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For those who recognize that Earth Hour is an entirely symbolic gesture and *not* a practical gesture, it is just fine. For those who take the gesture and apply it to their everyday life, doing a better job of conserving energy going forward, it is a good thing!But for those who think that Earth Hour itself does anything to reduce emissions from power plants, it's important that they understand that it does not. Coal, oil, and gas fired power plants do not slow down or reduce their burning for the variations in the electrical load over the course of one hour. Nuclear plants don't slow down. In fact, Earth Hour ends up creating MORE pollution per used megawatt, simply because the fractional reduction in used load results in a fractional increase in wasted production.If events like this can raise awareness *AND* get people to conserve energy in the long term, they have a place. But, if someone hangs their hat on participating in Earth Hour as their "good deed for the day" but then returns to their daily habits of lighting up their home like the Rockefeller Plaza Christmas tree, well, the event misses it's mark.-Greg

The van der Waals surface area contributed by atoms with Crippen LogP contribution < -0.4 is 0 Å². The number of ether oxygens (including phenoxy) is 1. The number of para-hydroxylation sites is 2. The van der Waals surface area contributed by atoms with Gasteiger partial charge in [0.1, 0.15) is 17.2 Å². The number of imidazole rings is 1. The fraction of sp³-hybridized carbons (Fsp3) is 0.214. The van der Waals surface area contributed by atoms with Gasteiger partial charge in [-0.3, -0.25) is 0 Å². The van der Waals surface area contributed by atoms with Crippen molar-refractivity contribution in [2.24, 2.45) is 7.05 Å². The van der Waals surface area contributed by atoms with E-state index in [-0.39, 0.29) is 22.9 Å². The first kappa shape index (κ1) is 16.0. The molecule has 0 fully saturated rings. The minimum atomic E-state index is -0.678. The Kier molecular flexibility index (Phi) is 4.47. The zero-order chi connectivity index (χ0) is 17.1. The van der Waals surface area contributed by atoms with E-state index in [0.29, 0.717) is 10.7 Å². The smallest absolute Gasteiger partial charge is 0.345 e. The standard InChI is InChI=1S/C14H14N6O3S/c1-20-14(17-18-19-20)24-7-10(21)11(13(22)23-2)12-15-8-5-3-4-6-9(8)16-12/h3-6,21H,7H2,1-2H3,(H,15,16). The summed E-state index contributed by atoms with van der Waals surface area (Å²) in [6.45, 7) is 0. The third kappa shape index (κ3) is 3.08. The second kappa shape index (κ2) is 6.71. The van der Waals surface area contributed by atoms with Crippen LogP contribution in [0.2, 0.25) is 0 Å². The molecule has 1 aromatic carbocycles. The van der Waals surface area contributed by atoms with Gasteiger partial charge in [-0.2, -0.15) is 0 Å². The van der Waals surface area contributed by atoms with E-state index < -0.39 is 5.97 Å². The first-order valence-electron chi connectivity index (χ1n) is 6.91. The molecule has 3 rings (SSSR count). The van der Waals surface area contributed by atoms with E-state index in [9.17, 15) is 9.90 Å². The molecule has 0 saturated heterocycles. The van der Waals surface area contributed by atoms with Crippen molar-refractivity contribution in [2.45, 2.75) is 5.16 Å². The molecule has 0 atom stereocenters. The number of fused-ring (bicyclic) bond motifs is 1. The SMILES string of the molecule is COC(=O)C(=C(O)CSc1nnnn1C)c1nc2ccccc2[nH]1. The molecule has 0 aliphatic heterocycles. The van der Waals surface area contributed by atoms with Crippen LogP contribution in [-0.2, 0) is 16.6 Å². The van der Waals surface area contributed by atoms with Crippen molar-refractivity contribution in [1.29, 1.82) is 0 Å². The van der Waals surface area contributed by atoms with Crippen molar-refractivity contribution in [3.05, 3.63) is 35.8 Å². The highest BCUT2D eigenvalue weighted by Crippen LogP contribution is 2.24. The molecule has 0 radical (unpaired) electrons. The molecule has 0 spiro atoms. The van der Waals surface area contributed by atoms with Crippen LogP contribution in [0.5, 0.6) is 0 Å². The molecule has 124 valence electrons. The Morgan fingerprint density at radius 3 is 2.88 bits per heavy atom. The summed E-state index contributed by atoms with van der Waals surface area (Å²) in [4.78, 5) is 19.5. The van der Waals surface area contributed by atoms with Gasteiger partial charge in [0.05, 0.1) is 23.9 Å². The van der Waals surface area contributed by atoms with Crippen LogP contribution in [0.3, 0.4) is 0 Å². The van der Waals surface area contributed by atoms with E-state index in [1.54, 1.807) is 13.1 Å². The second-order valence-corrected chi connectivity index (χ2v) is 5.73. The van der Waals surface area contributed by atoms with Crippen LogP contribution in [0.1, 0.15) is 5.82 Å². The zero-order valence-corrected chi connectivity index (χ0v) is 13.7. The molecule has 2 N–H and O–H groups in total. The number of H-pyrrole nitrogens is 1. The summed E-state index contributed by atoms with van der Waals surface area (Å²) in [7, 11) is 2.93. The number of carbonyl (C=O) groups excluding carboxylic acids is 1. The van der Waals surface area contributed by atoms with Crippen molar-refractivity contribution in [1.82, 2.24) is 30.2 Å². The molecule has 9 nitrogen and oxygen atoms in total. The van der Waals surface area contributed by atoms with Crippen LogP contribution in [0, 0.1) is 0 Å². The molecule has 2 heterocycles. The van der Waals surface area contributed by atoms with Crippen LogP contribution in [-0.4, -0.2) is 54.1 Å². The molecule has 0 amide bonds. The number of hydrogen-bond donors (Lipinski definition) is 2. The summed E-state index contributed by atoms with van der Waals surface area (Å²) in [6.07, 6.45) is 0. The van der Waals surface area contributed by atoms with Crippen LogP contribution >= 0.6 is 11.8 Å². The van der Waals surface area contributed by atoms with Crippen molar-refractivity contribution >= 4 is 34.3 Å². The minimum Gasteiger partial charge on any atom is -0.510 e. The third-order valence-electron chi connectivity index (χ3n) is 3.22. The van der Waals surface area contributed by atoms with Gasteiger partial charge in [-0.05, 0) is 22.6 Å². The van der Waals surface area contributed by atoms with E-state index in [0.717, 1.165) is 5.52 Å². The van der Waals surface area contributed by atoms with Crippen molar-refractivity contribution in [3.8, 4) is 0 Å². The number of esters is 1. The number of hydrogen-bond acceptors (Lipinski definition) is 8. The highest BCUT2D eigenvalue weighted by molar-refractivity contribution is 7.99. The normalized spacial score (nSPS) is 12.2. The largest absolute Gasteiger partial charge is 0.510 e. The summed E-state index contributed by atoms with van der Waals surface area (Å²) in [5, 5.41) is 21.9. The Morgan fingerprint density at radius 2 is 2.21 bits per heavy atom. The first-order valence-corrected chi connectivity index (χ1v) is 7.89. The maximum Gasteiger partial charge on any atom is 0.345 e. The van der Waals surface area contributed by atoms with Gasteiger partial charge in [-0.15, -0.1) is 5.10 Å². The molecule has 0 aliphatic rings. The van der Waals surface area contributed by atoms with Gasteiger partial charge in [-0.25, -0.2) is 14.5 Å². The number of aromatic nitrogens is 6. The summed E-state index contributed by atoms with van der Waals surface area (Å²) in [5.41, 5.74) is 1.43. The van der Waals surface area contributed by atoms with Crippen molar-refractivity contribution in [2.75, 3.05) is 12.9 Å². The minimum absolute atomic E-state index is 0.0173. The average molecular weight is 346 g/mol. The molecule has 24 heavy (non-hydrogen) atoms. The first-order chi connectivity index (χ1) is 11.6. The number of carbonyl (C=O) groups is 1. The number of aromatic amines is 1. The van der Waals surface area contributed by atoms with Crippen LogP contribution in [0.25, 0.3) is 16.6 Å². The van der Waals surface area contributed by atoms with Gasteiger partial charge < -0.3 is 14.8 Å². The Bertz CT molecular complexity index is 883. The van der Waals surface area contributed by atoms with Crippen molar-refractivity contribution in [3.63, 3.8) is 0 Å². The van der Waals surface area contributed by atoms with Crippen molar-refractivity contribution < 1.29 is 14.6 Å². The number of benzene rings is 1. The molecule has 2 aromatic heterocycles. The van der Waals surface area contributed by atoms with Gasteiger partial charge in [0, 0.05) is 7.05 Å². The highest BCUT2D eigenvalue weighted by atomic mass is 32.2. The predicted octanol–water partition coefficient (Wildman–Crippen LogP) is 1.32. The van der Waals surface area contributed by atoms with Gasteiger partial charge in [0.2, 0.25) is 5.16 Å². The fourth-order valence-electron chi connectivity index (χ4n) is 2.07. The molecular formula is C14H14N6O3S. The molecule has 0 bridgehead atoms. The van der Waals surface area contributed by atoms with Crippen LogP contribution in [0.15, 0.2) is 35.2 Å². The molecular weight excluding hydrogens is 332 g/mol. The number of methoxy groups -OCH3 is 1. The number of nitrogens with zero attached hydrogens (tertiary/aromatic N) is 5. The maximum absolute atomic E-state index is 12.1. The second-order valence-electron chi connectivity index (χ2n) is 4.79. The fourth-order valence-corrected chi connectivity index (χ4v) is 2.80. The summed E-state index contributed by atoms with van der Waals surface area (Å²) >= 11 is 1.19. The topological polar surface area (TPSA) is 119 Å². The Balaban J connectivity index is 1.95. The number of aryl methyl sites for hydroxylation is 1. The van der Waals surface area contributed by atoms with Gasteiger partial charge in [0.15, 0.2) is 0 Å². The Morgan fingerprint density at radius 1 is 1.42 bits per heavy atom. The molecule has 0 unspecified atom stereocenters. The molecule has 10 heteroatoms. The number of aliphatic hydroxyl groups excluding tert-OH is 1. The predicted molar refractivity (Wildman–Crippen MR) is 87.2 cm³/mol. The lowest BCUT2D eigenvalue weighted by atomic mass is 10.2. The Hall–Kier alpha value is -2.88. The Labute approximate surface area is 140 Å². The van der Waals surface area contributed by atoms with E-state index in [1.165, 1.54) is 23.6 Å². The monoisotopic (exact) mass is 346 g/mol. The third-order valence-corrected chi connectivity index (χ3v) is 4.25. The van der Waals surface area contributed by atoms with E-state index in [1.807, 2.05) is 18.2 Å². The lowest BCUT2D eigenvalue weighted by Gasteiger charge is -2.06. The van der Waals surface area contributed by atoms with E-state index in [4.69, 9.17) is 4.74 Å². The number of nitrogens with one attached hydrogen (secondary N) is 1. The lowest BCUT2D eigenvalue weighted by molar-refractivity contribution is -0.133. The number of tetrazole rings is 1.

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I understand Mike, I don't feel Earth Hour accomplished any goal related to reducing energy, but perhaps it made some more aware or more willing to join their neighbors in something other than arguing over who's going to win the latest round of "Big Brother". The point I was trying to make to Jeroen and perhaps the forum in general is why insult those who gain something by calling it a farce? Why does every thread like this get hijacked into a broader discussion? We all know there's people here in the forums that are smarter than we are. But given in this world it seems you're more likely to die of a random bullet in the inner city than cancer, why can't a thread be opened like this without someone pointing out the negatives and making those who participate feel their effort is meaningless. Why does someone (usually the same person(s) have to suck the optimism from threads like this, even if it's false optimism? I'm not just talking about Earth Hour. The same baloney happened when some of us dared post here celebrating the Wright Brothers' flight.